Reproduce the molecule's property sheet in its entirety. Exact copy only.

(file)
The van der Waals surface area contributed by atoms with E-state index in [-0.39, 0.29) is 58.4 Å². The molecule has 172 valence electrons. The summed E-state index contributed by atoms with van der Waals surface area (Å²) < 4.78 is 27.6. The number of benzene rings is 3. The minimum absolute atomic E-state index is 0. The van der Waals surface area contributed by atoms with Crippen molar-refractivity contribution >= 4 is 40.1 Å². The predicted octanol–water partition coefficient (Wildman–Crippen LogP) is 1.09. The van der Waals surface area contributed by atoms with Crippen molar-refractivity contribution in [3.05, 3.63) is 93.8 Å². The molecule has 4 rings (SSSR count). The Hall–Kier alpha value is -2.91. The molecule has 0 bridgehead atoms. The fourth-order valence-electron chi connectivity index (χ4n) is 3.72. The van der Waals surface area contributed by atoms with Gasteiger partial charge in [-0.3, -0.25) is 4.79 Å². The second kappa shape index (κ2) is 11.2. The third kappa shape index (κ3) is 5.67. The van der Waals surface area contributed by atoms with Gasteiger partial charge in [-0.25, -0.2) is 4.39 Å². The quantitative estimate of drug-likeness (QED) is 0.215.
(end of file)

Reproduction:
The van der Waals surface area contributed by atoms with E-state index in [-0.39, 0.29) is 58.4 Å². The molecule has 172 valence electrons. The summed E-state index contributed by atoms with van der Waals surface area (Å²) < 4.78 is 27.6. The number of benzene rings is 3. The minimum absolute atomic E-state index is 0. The van der Waals surface area contributed by atoms with Crippen molar-refractivity contribution >= 4 is 40.1 Å². The predicted octanol–water partition coefficient (Wildman–Crippen LogP) is 1.09. The van der Waals surface area contributed by atoms with Crippen molar-refractivity contribution in [3.05, 3.63) is 93.8 Å². The molecule has 4 rings (SSSR count). The Hall–Kier alpha value is -2.91. The molecule has 0 bridgehead atoms. The fourth-order valence-electron chi connectivity index (χ4n) is 3.72. The van der Waals surface area contributed by atoms with Gasteiger partial charge in [-0.3, -0.25) is 4.79 Å². The second kappa shape index (κ2) is 11.2. The third kappa shape index (κ3) is 5.67. The van der Waals surface area contributed by atoms with Gasteiger partial charge in [-0.25, -0.2) is 4.39 Å². The quantitative estimate of drug-likeness (QED) is 0.215.